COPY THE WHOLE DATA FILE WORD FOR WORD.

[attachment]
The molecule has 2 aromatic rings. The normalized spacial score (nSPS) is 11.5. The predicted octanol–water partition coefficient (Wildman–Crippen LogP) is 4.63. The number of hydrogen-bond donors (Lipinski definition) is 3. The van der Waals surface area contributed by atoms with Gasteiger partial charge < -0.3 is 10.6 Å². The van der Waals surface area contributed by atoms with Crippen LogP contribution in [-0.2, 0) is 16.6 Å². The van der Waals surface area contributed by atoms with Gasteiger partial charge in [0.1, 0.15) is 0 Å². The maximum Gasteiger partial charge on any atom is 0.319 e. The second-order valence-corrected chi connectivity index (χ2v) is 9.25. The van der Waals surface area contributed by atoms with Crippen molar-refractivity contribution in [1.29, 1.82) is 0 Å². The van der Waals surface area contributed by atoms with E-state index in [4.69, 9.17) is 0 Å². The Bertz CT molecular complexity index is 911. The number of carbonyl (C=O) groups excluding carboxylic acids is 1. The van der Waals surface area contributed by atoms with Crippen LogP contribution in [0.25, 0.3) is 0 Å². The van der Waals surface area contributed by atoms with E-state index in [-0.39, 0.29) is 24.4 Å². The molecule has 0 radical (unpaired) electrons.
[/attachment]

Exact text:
The molecule has 2 aromatic rings. The normalized spacial score (nSPS) is 11.5. The predicted octanol–water partition coefficient (Wildman–Crippen LogP) is 4.63. The number of hydrogen-bond donors (Lipinski definition) is 3. The van der Waals surface area contributed by atoms with Gasteiger partial charge < -0.3 is 10.6 Å². The van der Waals surface area contributed by atoms with Crippen LogP contribution in [-0.2, 0) is 16.6 Å². The van der Waals surface area contributed by atoms with Gasteiger partial charge in [0.1, 0.15) is 0 Å². The maximum Gasteiger partial charge on any atom is 0.319 e. The second-order valence-corrected chi connectivity index (χ2v) is 9.25. The van der Waals surface area contributed by atoms with Crippen molar-refractivity contribution in [1.29, 1.82) is 0 Å². The van der Waals surface area contributed by atoms with E-state index in [4.69, 9.17) is 0 Å². The Bertz CT molecular complexity index is 911. The number of carbonyl (C=O) groups excluding carboxylic acids is 1. The van der Waals surface area contributed by atoms with Crippen LogP contribution in [0.25, 0.3) is 0 Å². The van der Waals surface area contributed by atoms with E-state index in [-0.39, 0.29) is 24.4 Å². The molecule has 0 radical (unpaired) electrons.